Tuesday, November 4, 2008

It's All Good

I have lived to see my birthday come to an end. It started at 6:30 AM with a van ride to the top of Haleakala with Bob our tour guide. Bob was a little crusty and crude and my initial impression did little to alleviate my concerns that he was the best person to trust with my personal safety. But as the trip up the volcano progressed and he entertained us with his bad jokes and vast knowledge of the area, I relaxed and decided to go with the flow. Once we reached 9700 feet we had this gorgeous view of the crater created by the last eruption of the volcano.

Have I mentioned that I am afraid of heights? I've come a long way in my fifty-something years on this earth but my knees get wobbly and my stomach does flips whenever I get to the edge of a sheer drop. Grasping tightly the railing, I held my breath and squeezed the button to get the shot. If this is what it means to live life on the edge--thanks, but I'll stay back on the flat even ground. So then Bob shows me where we are headed:

What you can't see is in this photo is before you can get to a reasonably flat and safe stretch of road, there is a series of swithchbacks down the side of this mountain/volcano. We were told that to maintain a schedule and not to impede the other traffic on this highway, we must maintain a speed between 18-25 mph and hoping that the opposing traffic heading up the mountain stayed on their side of the yellow line. I was most certainly headed to my early and untimely death. Bob assured me that he had never lost anyone in his 18 years of leading the tours down and I was determined not to be the one that ruined his perfect record!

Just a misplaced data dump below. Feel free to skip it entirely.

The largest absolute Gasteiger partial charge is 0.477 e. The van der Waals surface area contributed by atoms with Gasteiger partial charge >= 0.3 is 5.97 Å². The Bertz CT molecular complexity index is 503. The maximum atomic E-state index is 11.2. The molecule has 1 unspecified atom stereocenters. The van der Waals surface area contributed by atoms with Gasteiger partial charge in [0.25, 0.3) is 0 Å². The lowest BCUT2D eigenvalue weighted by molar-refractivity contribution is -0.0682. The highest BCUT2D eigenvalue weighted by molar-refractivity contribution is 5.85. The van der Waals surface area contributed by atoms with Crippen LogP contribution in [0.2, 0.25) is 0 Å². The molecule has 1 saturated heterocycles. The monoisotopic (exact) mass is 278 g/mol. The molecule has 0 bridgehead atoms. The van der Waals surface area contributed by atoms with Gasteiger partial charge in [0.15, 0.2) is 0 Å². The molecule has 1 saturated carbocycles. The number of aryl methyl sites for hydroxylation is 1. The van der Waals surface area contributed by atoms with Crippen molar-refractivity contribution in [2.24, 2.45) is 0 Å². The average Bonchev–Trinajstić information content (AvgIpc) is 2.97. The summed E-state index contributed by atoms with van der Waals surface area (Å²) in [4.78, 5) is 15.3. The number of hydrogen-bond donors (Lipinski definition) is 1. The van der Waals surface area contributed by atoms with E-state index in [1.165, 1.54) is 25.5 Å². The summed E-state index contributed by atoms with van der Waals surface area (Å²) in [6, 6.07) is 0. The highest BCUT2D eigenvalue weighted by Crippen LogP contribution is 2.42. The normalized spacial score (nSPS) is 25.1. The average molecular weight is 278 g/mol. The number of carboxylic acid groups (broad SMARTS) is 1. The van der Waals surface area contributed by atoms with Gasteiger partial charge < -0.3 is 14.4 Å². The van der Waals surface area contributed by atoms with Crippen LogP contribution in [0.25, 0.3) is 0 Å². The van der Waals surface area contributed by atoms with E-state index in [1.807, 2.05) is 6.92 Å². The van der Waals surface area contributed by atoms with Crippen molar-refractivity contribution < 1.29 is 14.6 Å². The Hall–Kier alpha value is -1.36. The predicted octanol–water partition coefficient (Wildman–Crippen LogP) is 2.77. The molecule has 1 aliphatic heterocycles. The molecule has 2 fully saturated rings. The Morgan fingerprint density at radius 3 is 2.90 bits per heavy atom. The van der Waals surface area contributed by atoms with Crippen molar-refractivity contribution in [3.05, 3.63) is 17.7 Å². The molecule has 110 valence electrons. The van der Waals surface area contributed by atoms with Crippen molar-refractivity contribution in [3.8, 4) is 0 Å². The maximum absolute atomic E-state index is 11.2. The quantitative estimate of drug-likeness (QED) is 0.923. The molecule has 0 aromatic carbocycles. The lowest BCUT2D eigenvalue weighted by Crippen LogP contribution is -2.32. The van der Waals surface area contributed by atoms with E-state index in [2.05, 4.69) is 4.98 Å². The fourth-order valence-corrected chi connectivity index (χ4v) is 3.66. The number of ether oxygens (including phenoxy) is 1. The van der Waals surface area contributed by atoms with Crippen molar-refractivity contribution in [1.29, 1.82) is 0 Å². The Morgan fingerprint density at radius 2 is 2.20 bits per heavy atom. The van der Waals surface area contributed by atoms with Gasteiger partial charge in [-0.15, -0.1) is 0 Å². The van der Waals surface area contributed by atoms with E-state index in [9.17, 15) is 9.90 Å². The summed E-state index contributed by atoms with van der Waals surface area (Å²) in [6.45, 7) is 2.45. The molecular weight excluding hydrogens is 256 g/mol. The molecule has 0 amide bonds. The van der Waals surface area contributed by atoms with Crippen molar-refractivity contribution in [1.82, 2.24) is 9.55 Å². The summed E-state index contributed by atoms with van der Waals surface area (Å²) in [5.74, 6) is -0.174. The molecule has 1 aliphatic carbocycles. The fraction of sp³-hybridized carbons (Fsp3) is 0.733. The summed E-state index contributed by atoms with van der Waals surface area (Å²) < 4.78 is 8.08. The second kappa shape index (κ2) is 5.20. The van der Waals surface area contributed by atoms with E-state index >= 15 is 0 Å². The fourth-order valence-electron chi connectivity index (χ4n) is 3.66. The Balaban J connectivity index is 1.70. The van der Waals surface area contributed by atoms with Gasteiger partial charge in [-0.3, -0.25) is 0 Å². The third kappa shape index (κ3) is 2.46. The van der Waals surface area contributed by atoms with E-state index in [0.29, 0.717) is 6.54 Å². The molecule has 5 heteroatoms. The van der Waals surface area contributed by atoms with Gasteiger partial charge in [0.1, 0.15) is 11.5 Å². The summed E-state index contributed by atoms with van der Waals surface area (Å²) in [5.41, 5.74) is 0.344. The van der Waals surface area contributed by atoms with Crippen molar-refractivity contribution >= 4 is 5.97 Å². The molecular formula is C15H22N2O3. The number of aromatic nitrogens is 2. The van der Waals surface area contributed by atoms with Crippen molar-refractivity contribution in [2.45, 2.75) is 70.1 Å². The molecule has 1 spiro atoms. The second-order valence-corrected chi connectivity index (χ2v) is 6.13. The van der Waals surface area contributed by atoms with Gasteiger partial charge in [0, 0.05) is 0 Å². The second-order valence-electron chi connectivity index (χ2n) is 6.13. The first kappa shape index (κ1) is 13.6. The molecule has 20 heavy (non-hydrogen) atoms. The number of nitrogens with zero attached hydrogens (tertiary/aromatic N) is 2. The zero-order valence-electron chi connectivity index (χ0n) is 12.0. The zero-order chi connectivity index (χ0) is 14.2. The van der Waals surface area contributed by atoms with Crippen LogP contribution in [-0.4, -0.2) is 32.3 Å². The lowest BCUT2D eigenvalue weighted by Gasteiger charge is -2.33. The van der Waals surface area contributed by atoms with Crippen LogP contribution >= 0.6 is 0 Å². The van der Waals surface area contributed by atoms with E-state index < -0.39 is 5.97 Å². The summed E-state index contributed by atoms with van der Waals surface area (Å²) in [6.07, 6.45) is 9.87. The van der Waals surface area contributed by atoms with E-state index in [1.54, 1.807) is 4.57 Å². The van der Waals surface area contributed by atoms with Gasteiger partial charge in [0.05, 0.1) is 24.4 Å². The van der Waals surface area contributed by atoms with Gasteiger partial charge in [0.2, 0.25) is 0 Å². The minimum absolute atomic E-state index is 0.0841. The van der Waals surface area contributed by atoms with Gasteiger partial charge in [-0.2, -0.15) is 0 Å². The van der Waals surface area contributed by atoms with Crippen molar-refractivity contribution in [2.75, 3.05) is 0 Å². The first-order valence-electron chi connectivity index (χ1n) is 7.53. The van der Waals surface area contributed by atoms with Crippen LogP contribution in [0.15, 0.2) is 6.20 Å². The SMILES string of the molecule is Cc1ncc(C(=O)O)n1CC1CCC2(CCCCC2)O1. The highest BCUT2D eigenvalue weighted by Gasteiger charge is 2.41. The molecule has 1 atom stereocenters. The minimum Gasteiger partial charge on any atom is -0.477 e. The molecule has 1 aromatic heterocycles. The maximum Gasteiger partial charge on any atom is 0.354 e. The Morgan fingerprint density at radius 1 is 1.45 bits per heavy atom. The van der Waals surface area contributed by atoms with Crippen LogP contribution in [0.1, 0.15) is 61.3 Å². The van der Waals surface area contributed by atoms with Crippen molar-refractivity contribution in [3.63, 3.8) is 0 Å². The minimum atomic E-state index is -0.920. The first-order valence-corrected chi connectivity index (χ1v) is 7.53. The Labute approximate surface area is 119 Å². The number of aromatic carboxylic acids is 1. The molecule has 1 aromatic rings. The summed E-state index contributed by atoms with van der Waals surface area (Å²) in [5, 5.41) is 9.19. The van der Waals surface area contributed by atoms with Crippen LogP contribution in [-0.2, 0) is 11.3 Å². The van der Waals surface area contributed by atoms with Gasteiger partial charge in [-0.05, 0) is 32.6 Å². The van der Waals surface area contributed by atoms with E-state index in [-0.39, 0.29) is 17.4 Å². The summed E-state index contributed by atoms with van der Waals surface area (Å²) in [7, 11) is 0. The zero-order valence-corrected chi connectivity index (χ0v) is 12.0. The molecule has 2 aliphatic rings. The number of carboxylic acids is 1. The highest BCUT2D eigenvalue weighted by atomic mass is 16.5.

Bob fit us for bikes & helmets, lined us up, gave us last rites, I mean final instructions and we were on our way. The basic rules sounded simple, "Keep your eyes on the road, your hands on the handlegrips, your feet on the pedals and your butt on the seat". I aspired to all that and added, "stay on the right side of the handlebars". I have never experienced such a rich and sustained prayer life as on that first 30 minute leg of the trip. Though it was not deep and theological, I do believe that my prayer of "God help me, I don't want to die" was heard my my loving heavenly Father. I made it to the lunch stop and would live to eat another meal.

The second part of the trip was less steep and I was a bit more confident in my skills and our leader. I actually got to the point of enjoying the view and loosened my grip on the handlebars enough to see blood return to its normal circulatory path. When we finally reached the end, this was our view from the beach:

I was happy to have completed the challenge and was happier still when we ended the day like this: It was all good!

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